Precious Awolowo of Richmond was pretty pumped when Fort Bend County Sheriff’s Deputy Chad Norvell handed her a 32-ounce bottle of disinfectant and a gallon jug of the cleanser on Wednesday.
She was among several hundred drivers who waited in line for an hour or more to get the free disinfectant.
“I’ve searched the stores for bleach, and I can’t find any,” she said.
Her mom, Abiola, also got free disinfectant, compliments of Fort Bend County.
“The county judge stopped this wonderful program on Monday,” said Fort Bend County Sheriff Troy Nehls, who launched the giveaway last Friday.
“That’s a shame. He said there was no need to give away the disinfectant. No need? Look down the street at all those vehicles!”
Sheriff’s deputies and inmate volunteers handed out 8,000 jugs of disinfectant over a four-day period earlier this week before County Judge KP George pulled funding for the giveaway.
“So far, Fort Bend County has expended $130,492.85 to provide over 8,000 residents with a spray bottle of disinfectant,” George said on his Facebook page.
“However, in this rapidly evolving crisis, our priorities must change to meet the needs of the community,” George said. “We must do everything we can to ensure our hospitals and frontline staff are not overwhelmed or compromised from this deadly virus as they take care of our most vulnerable residents.
“Unfortunately, there is a world-wide shortage of items, such as surgical masks, hospital gowns and face shields.
“After speaking to mayors, hospital systems and first responder agencies, it is clear that we must prioritize spending to provide personal protective equipment for our first responders.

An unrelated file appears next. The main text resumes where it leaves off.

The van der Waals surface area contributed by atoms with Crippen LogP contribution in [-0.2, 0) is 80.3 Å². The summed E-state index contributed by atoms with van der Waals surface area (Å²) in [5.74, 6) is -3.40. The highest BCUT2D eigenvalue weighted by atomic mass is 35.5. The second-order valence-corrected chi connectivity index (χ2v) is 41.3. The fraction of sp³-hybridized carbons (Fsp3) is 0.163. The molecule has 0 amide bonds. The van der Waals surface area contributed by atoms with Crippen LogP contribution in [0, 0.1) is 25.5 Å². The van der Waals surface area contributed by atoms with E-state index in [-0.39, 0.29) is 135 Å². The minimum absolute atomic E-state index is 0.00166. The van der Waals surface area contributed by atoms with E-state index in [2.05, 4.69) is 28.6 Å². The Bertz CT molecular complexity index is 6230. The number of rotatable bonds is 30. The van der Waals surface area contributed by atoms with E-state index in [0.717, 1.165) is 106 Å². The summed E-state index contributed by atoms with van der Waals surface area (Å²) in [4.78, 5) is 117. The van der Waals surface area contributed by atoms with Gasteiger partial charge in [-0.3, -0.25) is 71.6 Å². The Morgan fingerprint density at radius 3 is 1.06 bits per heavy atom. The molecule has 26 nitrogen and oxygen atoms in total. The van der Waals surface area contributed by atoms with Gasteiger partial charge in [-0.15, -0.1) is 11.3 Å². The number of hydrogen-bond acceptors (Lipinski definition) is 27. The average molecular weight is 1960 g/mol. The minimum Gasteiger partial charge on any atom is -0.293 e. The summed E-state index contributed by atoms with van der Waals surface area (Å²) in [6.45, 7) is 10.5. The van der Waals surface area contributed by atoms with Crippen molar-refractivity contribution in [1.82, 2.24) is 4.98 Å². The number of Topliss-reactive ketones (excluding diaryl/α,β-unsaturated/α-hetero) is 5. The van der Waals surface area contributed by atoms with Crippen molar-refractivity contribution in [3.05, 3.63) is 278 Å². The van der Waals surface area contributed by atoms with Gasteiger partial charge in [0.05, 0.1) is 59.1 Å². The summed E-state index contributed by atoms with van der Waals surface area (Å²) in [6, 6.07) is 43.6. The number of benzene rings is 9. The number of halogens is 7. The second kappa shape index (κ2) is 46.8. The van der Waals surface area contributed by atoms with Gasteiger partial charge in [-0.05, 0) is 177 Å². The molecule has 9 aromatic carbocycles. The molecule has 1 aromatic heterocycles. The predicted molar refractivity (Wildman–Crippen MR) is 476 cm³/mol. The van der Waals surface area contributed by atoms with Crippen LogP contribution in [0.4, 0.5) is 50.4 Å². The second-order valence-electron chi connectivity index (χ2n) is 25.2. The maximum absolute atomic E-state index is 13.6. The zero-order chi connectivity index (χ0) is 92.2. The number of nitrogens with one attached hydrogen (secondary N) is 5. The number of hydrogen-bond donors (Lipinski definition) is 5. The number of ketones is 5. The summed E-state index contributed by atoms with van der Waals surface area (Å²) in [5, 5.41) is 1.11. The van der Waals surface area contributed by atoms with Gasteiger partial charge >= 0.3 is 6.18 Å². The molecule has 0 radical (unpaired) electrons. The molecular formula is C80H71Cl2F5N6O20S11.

“With limited budgets and a rapidly evolving crisis, it was necessary to redirect the Fort bend County’s expenditures on the disinfectant. However, due to the benevolence of a few members of our community, the disinfectant program will continue for the next few days.”
The disinfectant giveaway was funded through the county’s COVID-19 Project.
Commissioners allocated $500,000 to help fight the novel coronavirus.
The county contracted with De Nora to provide the disinfectant but the program ran out of bottles on Sunday after three days.
George refused to free up funding more plastic bottles. But Nehls said local businesses donated $20,000 to keep the project going until De Nora’s contract expires Friday.
Nehls suspects George stopped the giveaway simply to earn political points.
“He pulled a political stunt,” Nehls said. “He made this political when it shouldn’t be. Politics shouldn’t play a part in helping our citizens.”
He said the giveaway provides citizens with peace of mind. Seconds later a driver yelled: “There isn’t any Clorox to be had at any store. I’ve been looking.”
“See?” Nehls said.
Officers from the Arcola police department were among those seeking the free cleanser.
“We can’t find bleach or disinfectant anywhere,” said Sgt. Arika Carr. “We had to come all the way to Richmond to get some.”
Carol Wiemth of Fulshear said she appreciated getting a bottle of the cleanser.
Alyssa Perkins, 23, picked up some for her parents.
Elizabeth Tsai, 10, of Sugar Land, took the opportunity to drop off some Girl Scout cookies to the deputies and volunteers while her mom waited in line.